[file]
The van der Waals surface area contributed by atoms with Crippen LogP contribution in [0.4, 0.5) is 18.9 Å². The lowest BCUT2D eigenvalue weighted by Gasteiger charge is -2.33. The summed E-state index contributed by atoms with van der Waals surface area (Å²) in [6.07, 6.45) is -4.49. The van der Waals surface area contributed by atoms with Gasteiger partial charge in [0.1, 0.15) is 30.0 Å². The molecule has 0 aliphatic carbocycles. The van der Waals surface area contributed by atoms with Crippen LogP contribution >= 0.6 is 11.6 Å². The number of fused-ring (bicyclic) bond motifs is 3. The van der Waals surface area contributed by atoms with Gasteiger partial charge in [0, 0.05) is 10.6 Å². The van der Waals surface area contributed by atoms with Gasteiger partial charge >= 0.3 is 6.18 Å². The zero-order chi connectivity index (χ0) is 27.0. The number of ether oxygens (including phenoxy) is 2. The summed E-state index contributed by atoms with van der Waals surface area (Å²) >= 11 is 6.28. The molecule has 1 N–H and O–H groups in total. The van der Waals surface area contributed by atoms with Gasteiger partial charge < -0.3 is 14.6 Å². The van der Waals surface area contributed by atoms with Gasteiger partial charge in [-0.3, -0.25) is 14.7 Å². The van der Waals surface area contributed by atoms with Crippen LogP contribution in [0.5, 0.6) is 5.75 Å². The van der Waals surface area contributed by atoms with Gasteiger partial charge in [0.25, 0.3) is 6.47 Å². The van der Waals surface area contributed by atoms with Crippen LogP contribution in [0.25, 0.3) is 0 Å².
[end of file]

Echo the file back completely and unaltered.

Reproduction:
The van der Waals surface area contributed by atoms with Crippen LogP contribution in [0.4, 0.5) is 18.9 Å². The lowest BCUT2D eigenvalue weighted by Gasteiger charge is -2.33. The summed E-state index contributed by atoms with van der Waals surface area (Å²) in [6.07, 6.45) is -4.49. The van der Waals surface area contributed by atoms with Gasteiger partial charge in [0.1, 0.15) is 30.0 Å². The molecule has 0 aliphatic carbocycles. The van der Waals surface area contributed by atoms with Crippen LogP contribution >= 0.6 is 11.6 Å². The number of fused-ring (bicyclic) bond motifs is 3. The van der Waals surface area contributed by atoms with Gasteiger partial charge in [0, 0.05) is 10.6 Å². The van der Waals surface area contributed by atoms with Gasteiger partial charge >= 0.3 is 6.18 Å². The zero-order chi connectivity index (χ0) is 27.0. The number of ether oxygens (including phenoxy) is 2. The summed E-state index contributed by atoms with van der Waals surface area (Å²) >= 11 is 6.28. The molecule has 1 N–H and O–H groups in total. The van der Waals surface area contributed by atoms with Gasteiger partial charge < -0.3 is 14.6 Å². The van der Waals surface area contributed by atoms with Gasteiger partial charge in [-0.3, -0.25) is 14.7 Å². The van der Waals surface area contributed by atoms with Crippen LogP contribution in [0.5, 0.6) is 5.75 Å². The van der Waals surface area contributed by atoms with Gasteiger partial charge in [0.25, 0.3) is 6.47 Å². The van der Waals surface area contributed by atoms with Crippen LogP contribution in [0.25, 0.3) is 0 Å².